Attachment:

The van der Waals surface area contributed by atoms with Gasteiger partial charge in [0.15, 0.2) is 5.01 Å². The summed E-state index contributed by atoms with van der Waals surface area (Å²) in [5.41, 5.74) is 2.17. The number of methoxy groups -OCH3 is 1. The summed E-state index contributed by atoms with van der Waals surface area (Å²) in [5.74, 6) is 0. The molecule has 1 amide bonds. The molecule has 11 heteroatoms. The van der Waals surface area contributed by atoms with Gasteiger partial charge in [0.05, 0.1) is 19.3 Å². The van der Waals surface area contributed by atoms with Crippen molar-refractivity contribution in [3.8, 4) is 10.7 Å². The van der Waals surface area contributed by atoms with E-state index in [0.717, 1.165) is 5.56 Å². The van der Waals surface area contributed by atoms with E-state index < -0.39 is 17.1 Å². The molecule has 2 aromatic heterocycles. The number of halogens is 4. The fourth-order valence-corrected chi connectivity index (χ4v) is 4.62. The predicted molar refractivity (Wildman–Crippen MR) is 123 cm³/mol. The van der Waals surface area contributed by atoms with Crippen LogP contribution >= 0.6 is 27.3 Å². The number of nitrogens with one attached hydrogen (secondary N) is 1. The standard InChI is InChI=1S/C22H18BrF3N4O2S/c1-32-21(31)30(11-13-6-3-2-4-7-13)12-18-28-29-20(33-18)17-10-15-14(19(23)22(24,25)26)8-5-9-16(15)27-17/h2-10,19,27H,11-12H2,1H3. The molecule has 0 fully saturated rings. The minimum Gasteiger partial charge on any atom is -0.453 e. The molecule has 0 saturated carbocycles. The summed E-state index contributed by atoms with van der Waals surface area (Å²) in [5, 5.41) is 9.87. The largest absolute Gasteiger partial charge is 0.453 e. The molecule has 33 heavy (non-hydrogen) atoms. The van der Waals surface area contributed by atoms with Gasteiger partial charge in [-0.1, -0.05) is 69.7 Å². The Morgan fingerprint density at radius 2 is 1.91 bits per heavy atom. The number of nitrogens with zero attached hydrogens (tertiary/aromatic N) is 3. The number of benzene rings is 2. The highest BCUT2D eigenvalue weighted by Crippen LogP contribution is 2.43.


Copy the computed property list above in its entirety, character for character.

The van der Waals surface area contributed by atoms with Gasteiger partial charge in [0.15, 0.2) is 5.01 Å². The summed E-state index contributed by atoms with van der Waals surface area (Å²) in [5.41, 5.74) is 2.17. The number of methoxy groups -OCH3 is 1. The summed E-state index contributed by atoms with van der Waals surface area (Å²) in [5.74, 6) is 0. The molecule has 1 amide bonds. The molecule has 11 heteroatoms. The van der Waals surface area contributed by atoms with Gasteiger partial charge in [0.05, 0.1) is 19.3 Å². The van der Waals surface area contributed by atoms with Crippen molar-refractivity contribution in [3.8, 4) is 10.7 Å². The van der Waals surface area contributed by atoms with E-state index in [0.717, 1.165) is 5.56 Å². The van der Waals surface area contributed by atoms with E-state index < -0.39 is 17.1 Å². The molecule has 2 aromatic heterocycles. The number of halogens is 4. The fourth-order valence-corrected chi connectivity index (χ4v) is 4.62. The predicted molar refractivity (Wildman–Crippen MR) is 123 cm³/mol. The van der Waals surface area contributed by atoms with Crippen LogP contribution >= 0.6 is 27.3 Å². The number of nitrogens with one attached hydrogen (secondary N) is 1. The standard InChI is InChI=1S/C22H18BrF3N4O2S/c1-32-21(31)30(11-13-6-3-2-4-7-13)12-18-28-29-20(33-18)17-10-15-14(19(23)22(24,25)26)8-5-9-16(15)27-17/h2-10,19,27H,11-12H2,1H3. The molecule has 0 fully saturated rings. The minimum Gasteiger partial charge on any atom is -0.453 e. The molecule has 0 saturated carbocycles. The summed E-state index contributed by atoms with van der Waals surface area (Å²) in [5, 5.41) is 9.87. The largest absolute Gasteiger partial charge is 0.453 e. The molecule has 33 heavy (non-hydrogen) atoms. The van der Waals surface area contributed by atoms with Gasteiger partial charge in [-0.1, -0.05) is 69.7 Å². The Morgan fingerprint density at radius 2 is 1.91 bits per heavy atom. The number of nitrogens with zero attached hydrogens (tertiary/aromatic N) is 3. The number of benzene rings is 2. The highest BCUT2D eigenvalue weighted by Crippen LogP contribution is 2.43.